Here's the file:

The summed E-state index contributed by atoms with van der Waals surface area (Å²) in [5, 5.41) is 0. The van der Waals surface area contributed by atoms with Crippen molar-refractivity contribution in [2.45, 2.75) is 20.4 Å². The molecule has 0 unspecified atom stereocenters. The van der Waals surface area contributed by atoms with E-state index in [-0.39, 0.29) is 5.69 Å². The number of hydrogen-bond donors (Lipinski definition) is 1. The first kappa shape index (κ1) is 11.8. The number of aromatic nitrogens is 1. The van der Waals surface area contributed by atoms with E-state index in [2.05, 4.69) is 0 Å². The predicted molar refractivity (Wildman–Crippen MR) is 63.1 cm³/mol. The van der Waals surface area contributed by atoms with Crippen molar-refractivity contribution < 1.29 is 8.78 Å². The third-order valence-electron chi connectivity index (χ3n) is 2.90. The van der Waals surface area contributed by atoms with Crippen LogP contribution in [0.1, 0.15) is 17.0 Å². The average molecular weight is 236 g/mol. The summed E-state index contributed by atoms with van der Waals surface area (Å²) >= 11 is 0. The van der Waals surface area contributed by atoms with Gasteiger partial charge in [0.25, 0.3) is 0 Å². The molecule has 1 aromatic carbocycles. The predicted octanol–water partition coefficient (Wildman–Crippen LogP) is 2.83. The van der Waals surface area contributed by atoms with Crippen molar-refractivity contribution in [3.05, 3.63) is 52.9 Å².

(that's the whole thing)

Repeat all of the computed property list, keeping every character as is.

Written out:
The summed E-state index contributed by atoms with van der Waals surface area (Å²) in [5, 5.41) is 0. The van der Waals surface area contributed by atoms with Crippen molar-refractivity contribution in [2.45, 2.75) is 20.4 Å². The molecule has 0 unspecified atom stereocenters. The van der Waals surface area contributed by atoms with E-state index in [-0.39, 0.29) is 5.69 Å². The number of hydrogen-bond donors (Lipinski definition) is 1. The first kappa shape index (κ1) is 11.8. The number of aromatic nitrogens is 1. The van der Waals surface area contributed by atoms with E-state index in [2.05, 4.69) is 0 Å². The predicted molar refractivity (Wildman–Crippen MR) is 63.1 cm³/mol. The van der Waals surface area contributed by atoms with Crippen molar-refractivity contribution < 1.29 is 8.78 Å². The third-order valence-electron chi connectivity index (χ3n) is 2.90. The van der Waals surface area contributed by atoms with Crippen LogP contribution in [0.1, 0.15) is 17.0 Å². The average molecular weight is 236 g/mol. The summed E-state index contributed by atoms with van der Waals surface area (Å²) >= 11 is 0. The van der Waals surface area contributed by atoms with Gasteiger partial charge in [0.25, 0.3) is 0 Å². The molecule has 1 aromatic carbocycles. The predicted octanol–water partition coefficient (Wildman–Crippen LogP) is 2.83. The van der Waals surface area contributed by atoms with Crippen molar-refractivity contribution in [3.05, 3.63) is 52.9 Å².